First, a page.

How do you train allergists, rheumatologists and clinical immunologists who will take care of us in the future?  

Perhaps in no other field of medicine has the research efforts of the last 35 years produced so many innovative discoveries as in the field of immunology, the scientific discipline that provides the rationale for new treatments for allergic diseases, for arthritis and other conditions caused by our immune systems. New strategies to regulate the immune system and exploit its powers benefit not only patients with allergic and rheumatologic diseases but also patients with cancer, diabetes, cardiac and pulmonary diseases-in fact, most chronic medical conditions.  

This expansion of knowledge has created both difficulties and opportunities in training physicians and basic scientists who can efficiently exploit this burgeoning knowledge base. Each year, the Allergy, Immunology and Rheumatology section at Baylor College of Medicine proudly graduates post-doctoral trainees who, in the course of the 2-year training program mandated by the American Boards in Allergy, Immunology and Rheumatology, have gained sufficient knowledge not only to treat the common clinical problems in this field but also to recognize and devise treatments for patients with autoimmune and allergic diseases that occur so infrequently that trainees have had little direct experience with these diseases during their training.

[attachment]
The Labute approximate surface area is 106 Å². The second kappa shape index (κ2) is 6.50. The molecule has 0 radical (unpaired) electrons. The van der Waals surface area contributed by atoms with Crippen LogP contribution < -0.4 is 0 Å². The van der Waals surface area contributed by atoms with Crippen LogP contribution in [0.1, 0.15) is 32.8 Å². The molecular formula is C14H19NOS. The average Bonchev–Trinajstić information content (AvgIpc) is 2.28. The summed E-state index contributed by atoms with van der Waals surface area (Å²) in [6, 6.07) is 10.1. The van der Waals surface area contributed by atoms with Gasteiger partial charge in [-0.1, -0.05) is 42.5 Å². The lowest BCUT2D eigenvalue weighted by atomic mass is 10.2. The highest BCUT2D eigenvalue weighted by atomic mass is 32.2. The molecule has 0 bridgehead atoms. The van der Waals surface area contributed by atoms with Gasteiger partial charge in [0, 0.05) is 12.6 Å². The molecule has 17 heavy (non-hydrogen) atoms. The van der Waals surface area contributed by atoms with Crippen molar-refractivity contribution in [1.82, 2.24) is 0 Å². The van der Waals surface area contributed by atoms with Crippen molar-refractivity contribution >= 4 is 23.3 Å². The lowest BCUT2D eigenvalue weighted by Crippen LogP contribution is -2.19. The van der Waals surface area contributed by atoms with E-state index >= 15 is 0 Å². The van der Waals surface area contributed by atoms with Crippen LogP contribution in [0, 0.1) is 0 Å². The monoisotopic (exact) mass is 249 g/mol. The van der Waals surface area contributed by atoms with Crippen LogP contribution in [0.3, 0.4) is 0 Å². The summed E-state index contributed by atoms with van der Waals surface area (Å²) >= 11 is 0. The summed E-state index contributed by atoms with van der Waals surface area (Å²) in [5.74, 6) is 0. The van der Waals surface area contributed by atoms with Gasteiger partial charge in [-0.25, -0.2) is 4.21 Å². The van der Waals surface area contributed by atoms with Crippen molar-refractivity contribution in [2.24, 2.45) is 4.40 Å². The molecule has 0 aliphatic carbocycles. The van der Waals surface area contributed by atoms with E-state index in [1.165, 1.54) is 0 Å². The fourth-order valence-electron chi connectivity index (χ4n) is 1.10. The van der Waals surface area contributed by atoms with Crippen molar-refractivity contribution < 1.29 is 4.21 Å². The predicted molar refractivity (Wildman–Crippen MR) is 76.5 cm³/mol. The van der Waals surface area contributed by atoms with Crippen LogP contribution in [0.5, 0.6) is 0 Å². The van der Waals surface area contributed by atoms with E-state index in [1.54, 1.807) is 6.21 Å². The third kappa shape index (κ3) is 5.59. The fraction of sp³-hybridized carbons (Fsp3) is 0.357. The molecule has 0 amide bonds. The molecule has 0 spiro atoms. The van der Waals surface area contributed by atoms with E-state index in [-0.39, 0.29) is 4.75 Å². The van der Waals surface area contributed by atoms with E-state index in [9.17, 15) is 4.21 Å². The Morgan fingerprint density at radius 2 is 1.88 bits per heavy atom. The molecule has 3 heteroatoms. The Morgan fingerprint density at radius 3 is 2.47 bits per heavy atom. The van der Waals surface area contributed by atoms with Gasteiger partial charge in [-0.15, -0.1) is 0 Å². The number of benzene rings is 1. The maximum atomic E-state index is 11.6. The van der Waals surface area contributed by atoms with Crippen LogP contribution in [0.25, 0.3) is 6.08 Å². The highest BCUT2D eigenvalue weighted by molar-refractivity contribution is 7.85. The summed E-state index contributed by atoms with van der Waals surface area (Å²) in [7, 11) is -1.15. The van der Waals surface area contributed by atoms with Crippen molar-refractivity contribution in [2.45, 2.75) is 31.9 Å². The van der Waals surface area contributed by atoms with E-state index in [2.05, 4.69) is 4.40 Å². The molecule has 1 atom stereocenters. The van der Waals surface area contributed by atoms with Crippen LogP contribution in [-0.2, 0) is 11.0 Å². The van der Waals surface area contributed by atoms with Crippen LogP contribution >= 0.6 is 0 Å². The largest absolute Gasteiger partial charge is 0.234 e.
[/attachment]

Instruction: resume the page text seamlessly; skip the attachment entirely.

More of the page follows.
Rational treatment of this second category of patients requires in depth knowledge of biological mechanisms that regulate immune system function and the ability to use this knowledge to devise novel treatments that have never before been systematically evaluated to control these diseases.